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raspberries



The Freshest Produce Picks for Early Summer: Here’s What’s Ripe in June

By Team Best Life 

Nothing says summer like a garden full of fresh vegetables or a farmers market bursting with juicy, in-season fruit. It’s hard to beat the taste of a just-picked sweet tomato or a fragrant strawberry. Whether you eat them plain or toss them into a favorite dish, they’re sure to be a real crowd-pleaser.

Ready to kick off the summer? Try one of our four favorite June produce picks:

broccoli

Broccoli.  If you grow your own in a garden, you’ll likely start to see small heads soon. For a more tender and mild taste, try to harvest the heads and leaves before they grow too large. Don’t have a green thumb? Look for small heads of broccoli at your local farmers’ market early in the season. Use them to whip up this Fresh Broccoli Salad, which makes for a healthy barbecue side dish.

 

raspberries

Raspberries.  You can get most berries year-round, but early season raspberries are especially delicious. Look for black raspberries, which are available in many parts of the country in June. In this Raspberry Pistachio Chickenthey make a tasty topping.
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5 Virus Fighting Foods That Make Colds Disappear

We’re incredibly close to spring, but that does not mean that cold and flu season is gone just yet. Here’s a list of delicious foods that also help strengthen the immune system and stave off germs and illness. Because you should not have to sacrifice your taste buds to stay healthy and eat well. 

sesame

Tahini
This superfood, which is made of ground sesame seeds, is most often used as a paste. Tahini can be used as a dip and it’s also added to other foods—including hummus and baba ghanoush—to enhance flavor. Yes, it is high in calories but sticking to two tablespoons a day is just fine, especially considering the high amount of magnesium and zinc which are both important for building a stronger immune system.


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Blood Orange and Raspberry Sorbetto Mimosas Make Waiting for Spring a Little Easier

Well friends, we’ve thawed out from the polar vortex and now my attention is firmly fixed 21 days from now. Groundhog Day. Please don’t see the shadow little guy; this girl is ready for spring!

An early, warm spring filled with brunches on patios and showers with friends and mimosas.

sorbet mimosas

These won’t be any ordinary mimosas, though. Oh, no sir! Or ma’am!

These will be fizzy, bubbling flutes of Sorbetto Mimosas.

Leave your juice behind. Even fresh-squeezed has nothing on creamy Talenti sorbetto floating around in that suspended little bubble dance.

You can use any flavor you like. In fact, a few flavor options — like Talenti’s mango, lemon, or even strawberry gelato — at a baby or wedding shower will make your mimosa bar the most memorable of the season!

raspberries and raspberry sorbet

We can’t get enough of Talenti’s Roman Raspberry – tart and sensual. The color is unlike anything you’ve ever seen, which is pretty appetizing if you eat with your eyes.
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Berry Bliss: 4 Ways to Boost Your Antioxidant Intake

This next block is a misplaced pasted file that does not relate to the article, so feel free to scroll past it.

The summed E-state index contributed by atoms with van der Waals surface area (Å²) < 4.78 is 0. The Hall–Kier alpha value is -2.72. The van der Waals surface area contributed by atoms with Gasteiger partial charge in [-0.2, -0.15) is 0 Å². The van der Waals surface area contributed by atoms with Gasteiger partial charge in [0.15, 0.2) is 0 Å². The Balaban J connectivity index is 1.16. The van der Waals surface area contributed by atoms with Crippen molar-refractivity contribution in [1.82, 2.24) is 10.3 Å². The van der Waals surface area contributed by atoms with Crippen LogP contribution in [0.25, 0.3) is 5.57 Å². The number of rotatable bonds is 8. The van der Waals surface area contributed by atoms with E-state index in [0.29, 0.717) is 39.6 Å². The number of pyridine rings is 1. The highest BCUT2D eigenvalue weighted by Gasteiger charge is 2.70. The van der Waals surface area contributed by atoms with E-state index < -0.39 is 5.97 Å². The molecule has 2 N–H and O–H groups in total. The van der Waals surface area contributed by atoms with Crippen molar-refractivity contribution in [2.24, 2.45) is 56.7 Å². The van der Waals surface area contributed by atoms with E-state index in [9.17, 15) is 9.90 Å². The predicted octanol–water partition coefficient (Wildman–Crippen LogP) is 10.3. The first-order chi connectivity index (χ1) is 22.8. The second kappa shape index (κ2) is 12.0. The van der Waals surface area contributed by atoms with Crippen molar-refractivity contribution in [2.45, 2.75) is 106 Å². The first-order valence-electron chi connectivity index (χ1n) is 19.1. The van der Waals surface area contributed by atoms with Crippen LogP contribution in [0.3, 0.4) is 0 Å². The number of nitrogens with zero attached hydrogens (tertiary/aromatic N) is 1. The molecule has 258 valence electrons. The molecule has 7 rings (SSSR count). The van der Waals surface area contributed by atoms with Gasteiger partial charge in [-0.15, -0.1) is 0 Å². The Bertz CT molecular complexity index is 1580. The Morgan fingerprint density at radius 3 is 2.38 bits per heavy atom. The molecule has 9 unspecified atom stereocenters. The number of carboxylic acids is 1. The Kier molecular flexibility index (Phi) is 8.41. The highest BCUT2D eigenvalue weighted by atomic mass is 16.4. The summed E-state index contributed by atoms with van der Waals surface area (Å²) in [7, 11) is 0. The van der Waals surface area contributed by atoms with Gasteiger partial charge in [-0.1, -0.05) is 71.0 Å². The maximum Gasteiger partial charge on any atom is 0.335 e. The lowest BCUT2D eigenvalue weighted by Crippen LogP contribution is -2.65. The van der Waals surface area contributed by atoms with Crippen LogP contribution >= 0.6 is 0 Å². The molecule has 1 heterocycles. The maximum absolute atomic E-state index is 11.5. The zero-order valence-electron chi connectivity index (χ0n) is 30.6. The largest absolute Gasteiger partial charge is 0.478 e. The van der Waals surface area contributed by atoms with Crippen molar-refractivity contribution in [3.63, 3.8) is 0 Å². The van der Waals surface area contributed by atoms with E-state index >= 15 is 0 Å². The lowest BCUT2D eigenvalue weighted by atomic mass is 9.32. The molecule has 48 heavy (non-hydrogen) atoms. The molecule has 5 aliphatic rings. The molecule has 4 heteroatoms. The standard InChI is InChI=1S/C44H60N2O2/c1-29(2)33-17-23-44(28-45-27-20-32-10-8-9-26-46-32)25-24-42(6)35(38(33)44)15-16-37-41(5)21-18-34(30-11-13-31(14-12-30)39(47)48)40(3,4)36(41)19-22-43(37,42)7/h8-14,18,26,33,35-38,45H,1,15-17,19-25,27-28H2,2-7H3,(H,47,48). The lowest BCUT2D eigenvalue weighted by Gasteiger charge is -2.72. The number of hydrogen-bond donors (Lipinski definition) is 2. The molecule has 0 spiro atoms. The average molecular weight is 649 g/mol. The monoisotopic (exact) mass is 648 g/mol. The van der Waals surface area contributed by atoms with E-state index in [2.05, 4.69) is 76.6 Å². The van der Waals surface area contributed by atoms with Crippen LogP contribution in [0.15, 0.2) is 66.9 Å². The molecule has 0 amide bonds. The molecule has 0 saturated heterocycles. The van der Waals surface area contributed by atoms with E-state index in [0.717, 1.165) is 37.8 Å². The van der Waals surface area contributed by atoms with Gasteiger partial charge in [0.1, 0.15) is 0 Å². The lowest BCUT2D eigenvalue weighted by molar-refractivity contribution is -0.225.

By Janis Jibrin, M.S., R.D., Best Life lead nutritionist

My phytonutrient intake is pretty good year-round, but it skyrockets in the summer thanks to strawberries, blueberries, raspberries and blackberries. That’s the time these antioxidant-packed berries are in season, and, finally, affordable!

Here’s why I love each of these berries.

berries

Blueberries. One of nature’s most potent antioxidants—anthocyanins—give these berries their purple-blue color. They’ve been shown to help fight age-related declines in memory and cognition, plus they help keep arteries clear. They’re also delicious—plain, in a crisp, or in these ultra-healthy waffles. This recipe calls for frozen berries, but now that blueberries are in season, you can sub in fresh berries, which will be sweeter and more tender.
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Dr. Oz’s Raspberry Ketones Dismissed by Dietitian as TV Hype

Is Dr. Oz more showman than doctor? His theatrical endorsement of dubious weight loss products points to the former. On his show this week, in a 75-second segment, he introduced a ‘revolutionary metabolism booster that you’ve never heard of’: raspberry ketones. While displaying a generic purple jar of capsules, Dr. Oz said, “I have vetted these; I’ve looked at them carefully; I am absolutely enamored. I know they work.” His segment assistant Lisa Lynn, a supplement-selling personal trainer, was by his side, along with a morbidly obese woman who had “tried everything.” Was Dr. Oz laying it on thick for a questionable product? No, not when you consider Dr. Oz is on TV.

Raspberry ketones are compounds that give red raspberries their aroma. In the US, they are used primarily in the food flavor industry. In Japan, however, raspberry ketone capsules are used as a weight loss supplement. Raspberry ketones are not to be confused with blood ketones produced in diabetes and on very low carbohydrate diets.

The hypothesis is that raspberries ketones affect biological activities that alter lipid metabolism. That fat-blasting claim rests on two small mice studies that show when mice are fed a high-fat diet supplemented with raspberry ketones they gain less body fat than expected. But be clear: raspberry ketones have not been studied in humans and they have not been proven to work. To be fair, Dr. Oz said, “There have not been a lot of human studies, but animal studies are favorable.” Somehow, for me, that got lost in the hype.
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